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Romek Offline OP
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I know that this is probably one of the evergreen subjects on this Forum, however, I would like to know what are your the most effective ways to practice with a metronome. I experience a typical beginner's problem of "speeding up" while playing a piece live, despite practicing it with a metronome beforehand. Are there any tricks or techniques that work for you?

Any suggestion will be very appreciated.

Romek

Last edited by Romek; 12/09/13 03:48 AM.

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very simple. First you have to be able to play the piece without mistakes - no exception - then and only then you determine a speed that you can play the piece at where you can play it without mistakes listening to the metronome. And then and only then you increase the metronome 1 click at a time and then - again you never ever increase the speed again until you can play the piece at that speed with no errors in play. You should also know that you must at all times when you are playing with a metronome running that you must be relaxed in your brain/mind, fingers, whole body - totally relaxed. I hope you undersand what I am saying.

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Thanks Michael,

what I see now, I start to practice with a metronome when the piece is not finished yet and I need to change my approach. Do you think that dividing it into short parts (i.e. one phrase or 8 beats), mastering it and then playing with a metronome is a good idea? Or should I finish the whole piece (I play short ones so it should not be problem, although improvisation part can be tricky)and the go for a metronome?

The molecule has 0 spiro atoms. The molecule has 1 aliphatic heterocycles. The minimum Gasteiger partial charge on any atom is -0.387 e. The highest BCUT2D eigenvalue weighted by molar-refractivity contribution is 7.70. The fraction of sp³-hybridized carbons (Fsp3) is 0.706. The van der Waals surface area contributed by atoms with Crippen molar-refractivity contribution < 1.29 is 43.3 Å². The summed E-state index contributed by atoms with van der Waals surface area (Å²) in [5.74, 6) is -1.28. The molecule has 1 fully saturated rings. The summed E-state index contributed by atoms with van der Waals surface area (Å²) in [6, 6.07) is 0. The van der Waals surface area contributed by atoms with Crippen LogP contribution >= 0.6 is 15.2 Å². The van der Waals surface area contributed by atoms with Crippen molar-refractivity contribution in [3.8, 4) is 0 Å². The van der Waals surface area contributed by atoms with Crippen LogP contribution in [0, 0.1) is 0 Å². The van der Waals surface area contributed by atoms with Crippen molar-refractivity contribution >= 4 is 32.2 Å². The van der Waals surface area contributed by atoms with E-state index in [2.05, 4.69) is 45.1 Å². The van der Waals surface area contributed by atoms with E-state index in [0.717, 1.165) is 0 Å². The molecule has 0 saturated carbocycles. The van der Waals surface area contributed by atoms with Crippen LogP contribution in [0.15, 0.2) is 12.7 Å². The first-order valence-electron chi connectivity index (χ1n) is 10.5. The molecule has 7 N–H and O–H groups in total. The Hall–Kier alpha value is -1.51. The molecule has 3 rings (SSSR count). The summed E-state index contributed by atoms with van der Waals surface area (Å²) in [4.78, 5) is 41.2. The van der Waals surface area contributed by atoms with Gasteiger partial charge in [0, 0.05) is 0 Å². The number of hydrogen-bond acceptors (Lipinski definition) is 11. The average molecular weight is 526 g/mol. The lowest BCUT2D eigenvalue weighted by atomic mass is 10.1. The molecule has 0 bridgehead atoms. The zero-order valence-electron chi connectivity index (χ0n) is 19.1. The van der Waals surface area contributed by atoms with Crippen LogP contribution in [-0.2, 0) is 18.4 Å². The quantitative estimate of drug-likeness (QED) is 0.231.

Romek


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It doesn't matter what you play at all - it only matters that you play whatever you play - that you play it in a very controlled way of no errors, play it smoothly and relaxed. In other words a metronome is used to improve your speed in a controlled way and you use a metronome to play smoothly - in other words playing on the beat in a relaxed way - else you are playing too fast because you are not playing on the beat, you are off the beat and making mistakes of some kind - so improv is not an issue - the issue is only that you use the metronome to play on the beat and be relaxed at whatever you are doing/playing.

Metronomes are used to teach the brain to play relaxed and smoothly and increase your playing speed of a piece if that is what you want to accomplish.

cheers,

and to answer your question, you can use a metronome to learn any portion of a measure because you can use a metronome to play between two notes because of timing or playing smoothly - it is just using the clicking sound between two objects - so snapping the fingers to the metronome is an example = a timing device.

Last edited by Michael_99; 12/09/13 04:50 AM.
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I have been doing this 1-click-a-time stuff but I'm not so convinced it's the right method. It kind of works but it seems to work slow, unreliable/not repeatable and does give a rushed feeling.

Also I think the main causes of low speed are (1) memory issues / recall speed and (2) improper hand motions. And not being unable to count faster.

This is why I usually try different things to gain speed.

I think Michael is also aiming at this by mentioning smooth playing but I fail to understand what the metronome has to do with it.


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Originally Posted by wouter79